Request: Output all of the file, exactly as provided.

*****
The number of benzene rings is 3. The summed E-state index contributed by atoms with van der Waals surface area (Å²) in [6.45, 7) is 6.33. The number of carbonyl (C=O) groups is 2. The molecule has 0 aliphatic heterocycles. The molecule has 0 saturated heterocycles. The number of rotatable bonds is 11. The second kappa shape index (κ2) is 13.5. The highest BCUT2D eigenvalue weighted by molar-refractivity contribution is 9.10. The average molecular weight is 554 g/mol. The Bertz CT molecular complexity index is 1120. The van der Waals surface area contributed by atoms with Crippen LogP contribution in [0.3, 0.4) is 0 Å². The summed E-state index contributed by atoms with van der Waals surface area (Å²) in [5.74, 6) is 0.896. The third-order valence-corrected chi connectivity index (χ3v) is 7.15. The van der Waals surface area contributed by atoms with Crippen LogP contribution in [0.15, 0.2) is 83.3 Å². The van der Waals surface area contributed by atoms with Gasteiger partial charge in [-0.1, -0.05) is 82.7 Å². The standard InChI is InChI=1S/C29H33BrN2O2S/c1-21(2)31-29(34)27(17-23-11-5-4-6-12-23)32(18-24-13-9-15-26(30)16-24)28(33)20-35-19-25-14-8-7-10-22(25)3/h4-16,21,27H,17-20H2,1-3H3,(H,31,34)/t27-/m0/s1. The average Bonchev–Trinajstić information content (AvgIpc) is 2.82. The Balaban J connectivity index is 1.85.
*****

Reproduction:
The number of benzene rings is 3. The summed E-state index contributed by atoms with van der Waals surface area (Å²) in [6.45, 7) is 6.33. The number of carbonyl (C=O) groups is 2. The molecule has 0 aliphatic heterocycles. The molecule has 0 saturated heterocycles. The number of rotatable bonds is 11. The second kappa shape index (κ2) is 13.5. The highest BCUT2D eigenvalue weighted by molar-refractivity contribution is 9.10. The average molecular weight is 554 g/mol. The Bertz CT molecular complexity index is 1120. The van der Waals surface area contributed by atoms with Crippen LogP contribution in [0.3, 0.4) is 0 Å². The summed E-state index contributed by atoms with van der Waals surface area (Å²) in [5.74, 6) is 0.896. The third-order valence-corrected chi connectivity index (χ3v) is 7.15. The van der Waals surface area contributed by atoms with Crippen LogP contribution in [0.15, 0.2) is 83.3 Å². The van der Waals surface area contributed by atoms with Gasteiger partial charge in [-0.1, -0.05) is 82.7 Å². The standard InChI is InChI=1S/C29H33BrN2O2S/c1-21(2)31-29(34)27(17-23-11-5-4-6-12-23)32(18-24-13-9-15-26(30)16-24)28(33)20-35-19-25-14-8-7-10-22(25)3/h4-16,21,27H,17-20H2,1-3H3,(H,31,34)/t27-/m0/s1. The average Bonchev–Trinajstić information content (AvgIpc) is 2.82. The Balaban J connectivity index is 1.85.